In a way, Plato’s allegory of the cave applies to the citizens of the myth of metals. In Plato’s allegory, the prisoners have a misconstrued conception of what is real. They believe that the shadow of an item or figure is the item itself, and they lack the knowledge to understand that the image that they are seeing is only the form of the figure. In the myth of metals, the citizens are told that they inherently have a certain metal inside of them that sets there social standings. This is done to create a utopia. But a utopia implicitly implies that everything is good in a moral sense, yet the foundation of the society is based on lies, which is morally incorrect. I find it interesting that a society that preaches good morals can be built on an idea so corrupt.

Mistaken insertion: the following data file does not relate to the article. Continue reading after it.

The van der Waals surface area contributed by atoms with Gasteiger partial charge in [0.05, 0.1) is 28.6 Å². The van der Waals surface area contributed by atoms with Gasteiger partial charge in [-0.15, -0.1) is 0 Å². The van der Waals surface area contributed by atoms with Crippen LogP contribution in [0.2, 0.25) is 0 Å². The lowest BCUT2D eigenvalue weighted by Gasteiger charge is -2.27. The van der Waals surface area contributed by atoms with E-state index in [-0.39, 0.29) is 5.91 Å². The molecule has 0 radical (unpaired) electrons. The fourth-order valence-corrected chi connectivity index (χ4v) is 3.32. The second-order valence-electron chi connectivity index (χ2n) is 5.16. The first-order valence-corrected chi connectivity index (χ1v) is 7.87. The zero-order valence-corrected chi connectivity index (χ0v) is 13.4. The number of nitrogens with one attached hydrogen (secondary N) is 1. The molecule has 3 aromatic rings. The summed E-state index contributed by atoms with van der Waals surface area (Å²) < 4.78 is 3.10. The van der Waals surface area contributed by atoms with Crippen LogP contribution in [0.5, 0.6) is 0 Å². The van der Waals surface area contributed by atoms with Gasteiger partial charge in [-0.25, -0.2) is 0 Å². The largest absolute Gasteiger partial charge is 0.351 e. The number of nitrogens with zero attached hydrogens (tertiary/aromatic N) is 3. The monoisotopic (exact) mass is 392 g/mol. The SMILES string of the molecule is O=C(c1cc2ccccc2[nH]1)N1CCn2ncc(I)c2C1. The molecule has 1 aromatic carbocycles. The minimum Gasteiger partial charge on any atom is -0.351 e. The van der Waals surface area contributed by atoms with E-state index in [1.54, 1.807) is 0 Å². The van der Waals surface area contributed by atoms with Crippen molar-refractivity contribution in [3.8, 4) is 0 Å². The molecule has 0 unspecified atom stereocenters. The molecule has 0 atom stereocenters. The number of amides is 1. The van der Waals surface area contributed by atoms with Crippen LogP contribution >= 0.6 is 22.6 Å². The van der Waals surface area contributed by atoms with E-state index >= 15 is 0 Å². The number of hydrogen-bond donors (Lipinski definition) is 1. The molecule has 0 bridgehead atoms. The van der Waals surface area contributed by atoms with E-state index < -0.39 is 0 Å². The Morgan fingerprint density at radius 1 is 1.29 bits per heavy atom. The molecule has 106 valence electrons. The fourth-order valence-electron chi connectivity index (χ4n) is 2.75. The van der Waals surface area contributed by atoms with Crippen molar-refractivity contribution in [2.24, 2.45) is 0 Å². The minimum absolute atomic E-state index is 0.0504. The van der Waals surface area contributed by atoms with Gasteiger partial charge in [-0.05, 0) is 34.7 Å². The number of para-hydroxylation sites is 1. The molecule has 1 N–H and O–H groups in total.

It is fair to ask, however, whether or not this is a necessary “evil”. Does it benefit the people more than it harms them? In a society where people’s social standing remains stagnant, it is easy for people to remain complacent with their lives. Therefore, they will have little motivation to be innovative. There will be little personal success and the society will not advance. This is a better case scenario. Worst case scenario is that people who are not properly suited may be in a position of high standing. I understand that the guardians are well educated, but an excellent education does not mean that someone will be good. Being good is a combination of intrinsic attributes and extrinsic teachings. There were also examples of people who were given excellent educations but still turned out poorly. As a result, you have, at it’s best, a society that promotes overall stagnation, and, at it’s worst, rulers who are not fit for ruling, which can create substantial damage to a whole society.